August 8 2019 – It’s not good when the online site for the Wall Street Journal features inch high headlines that resemble a supermarket tabloid.  Yuan Plunges!! Global Stocks Fall! Giant Asteroid Heads Toward Earth!!

Okay, that last one wasn’t on the front page of the Wall Street Journal, but only because it was crowded out by the other financial news.

More seriously, what happened yesterday is of considerable interest and cause for concern, especially if you are a U.S. farmer, manufacturer or retailer.  The dancing elephants (see “Dancing With Elephants”, May 16 2019) have taken off their tutus, strapped on their six-guns and headed for the OK Corral.

The Chinese Central Bank this morning appears to have pegged the Yuan above 7 ( think Alice Through the Looking Glass; down is up and up is down.  6.8 Yuan to $1 USD is stronger, or “above” 7 Yuan per $1 USD).  If so, what was behind the Monday action of letting the Yuan break through the psychologically significant 7-1 barrier?  Senior China Economist at Capital Economics said it best : China’s central bank “has effectively weaponized the exchange rate..” It was a shot across the bow :“Ya wanna play around with tariffs? Okay, let’s see what ya REALLY got.”

This is a high stakes game where the real consequences are difficult to ascertain in advance.  A weaker Yuan introduces consumer inflation in China as the cost of imported goods rises; consumer dissatisfaction in a Communist country is never taken lightly.  While some Chinese exporters will benefit from a weaker Yuan, they will suffer if there are retaliatory trade actions by the US. And Chinese importers and exporters may fail, placing great pressure on a perpetually shaky Chinese banking system.   Even more difficult to estimate is the degree to which global investors may have placed complicated currency market bets, heavily depending upon traditional currency trading ranges – and what pain may be inflicted as those relationship are blown out of the water.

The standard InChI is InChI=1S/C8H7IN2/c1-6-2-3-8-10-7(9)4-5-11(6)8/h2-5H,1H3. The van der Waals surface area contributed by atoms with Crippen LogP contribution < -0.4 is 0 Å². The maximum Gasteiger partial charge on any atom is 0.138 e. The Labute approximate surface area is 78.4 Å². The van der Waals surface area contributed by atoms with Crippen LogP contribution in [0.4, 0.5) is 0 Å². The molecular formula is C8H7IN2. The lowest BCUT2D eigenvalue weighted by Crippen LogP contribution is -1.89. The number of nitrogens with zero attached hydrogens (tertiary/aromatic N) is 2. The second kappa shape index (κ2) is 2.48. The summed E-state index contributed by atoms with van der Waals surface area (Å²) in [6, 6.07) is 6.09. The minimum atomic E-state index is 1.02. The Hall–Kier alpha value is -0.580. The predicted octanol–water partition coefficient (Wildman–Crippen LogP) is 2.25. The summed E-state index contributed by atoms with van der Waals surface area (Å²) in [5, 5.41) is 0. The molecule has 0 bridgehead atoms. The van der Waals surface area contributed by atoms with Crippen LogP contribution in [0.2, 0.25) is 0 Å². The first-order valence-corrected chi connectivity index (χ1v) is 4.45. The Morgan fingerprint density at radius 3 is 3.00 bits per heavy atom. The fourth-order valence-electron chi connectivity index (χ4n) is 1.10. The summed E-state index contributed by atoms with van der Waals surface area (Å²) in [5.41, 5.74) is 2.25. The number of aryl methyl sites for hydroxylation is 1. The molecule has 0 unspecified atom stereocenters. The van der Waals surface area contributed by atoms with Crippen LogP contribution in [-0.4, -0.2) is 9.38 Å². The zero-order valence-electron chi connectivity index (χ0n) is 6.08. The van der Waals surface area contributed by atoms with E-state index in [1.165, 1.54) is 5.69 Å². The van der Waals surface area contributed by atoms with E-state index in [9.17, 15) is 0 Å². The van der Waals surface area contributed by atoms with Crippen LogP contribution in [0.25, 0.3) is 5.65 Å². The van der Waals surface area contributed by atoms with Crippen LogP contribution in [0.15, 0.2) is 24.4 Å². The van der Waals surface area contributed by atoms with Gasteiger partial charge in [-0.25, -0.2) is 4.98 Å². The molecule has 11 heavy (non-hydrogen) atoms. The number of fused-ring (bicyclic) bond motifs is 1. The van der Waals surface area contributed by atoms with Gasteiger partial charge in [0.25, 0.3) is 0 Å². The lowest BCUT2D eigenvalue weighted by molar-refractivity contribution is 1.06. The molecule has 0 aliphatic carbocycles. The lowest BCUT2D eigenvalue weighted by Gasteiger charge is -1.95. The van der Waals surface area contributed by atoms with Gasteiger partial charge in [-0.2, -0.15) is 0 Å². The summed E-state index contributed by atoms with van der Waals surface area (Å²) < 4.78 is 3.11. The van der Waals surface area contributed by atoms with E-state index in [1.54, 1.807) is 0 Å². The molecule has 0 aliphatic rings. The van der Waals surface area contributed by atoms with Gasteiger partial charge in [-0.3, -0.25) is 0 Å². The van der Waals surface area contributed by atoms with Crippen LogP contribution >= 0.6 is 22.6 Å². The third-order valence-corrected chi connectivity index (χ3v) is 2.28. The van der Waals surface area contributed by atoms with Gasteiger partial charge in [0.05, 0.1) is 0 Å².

One year ago at Stanford University, Bo Li, Director General of Monetary Policy for the People’s Bank of China, candidly admitted the need for a better understanding in China of the transmission mechanisms governing the Chinese economy.  Said another way, there are considerable analytical deficiencies confronting Chinese policy makers evaluating the impact of various actions.   The fact that the economic consequences to China of launching a currency war may be no more relevant to the gunslingers involved than the economic consequences to  the United States of imposed  tariffs  does not mean these consequences are not relevant.   As is so often the case, innocent bystanders can be impacted in the most unexpected ways.

Equity markets are supposed to anticipate economic and financial conditions 7-9 months forward. Sometimes equity markets look and see their own shadow whereas at other times they correctly see a specter on the horizon.  It will likely take a few weeks, if not months, for equity investors to reassess the actions and rhetoric in China and the United States and determine the real impact of this fight.  US equity markets in August tend to reflect the sentiments of all those unhappily left behind on Wall Street while others relax and party in the Hamptons.  It seems palpable, however, that the level of alarm has been raised and that there is a growing feeling that equity markets cannot be sustained by interest rate cuts alone.

Note:  There will be a more in-depth analysis of the opportunities and risks of these developments  later this week.

 

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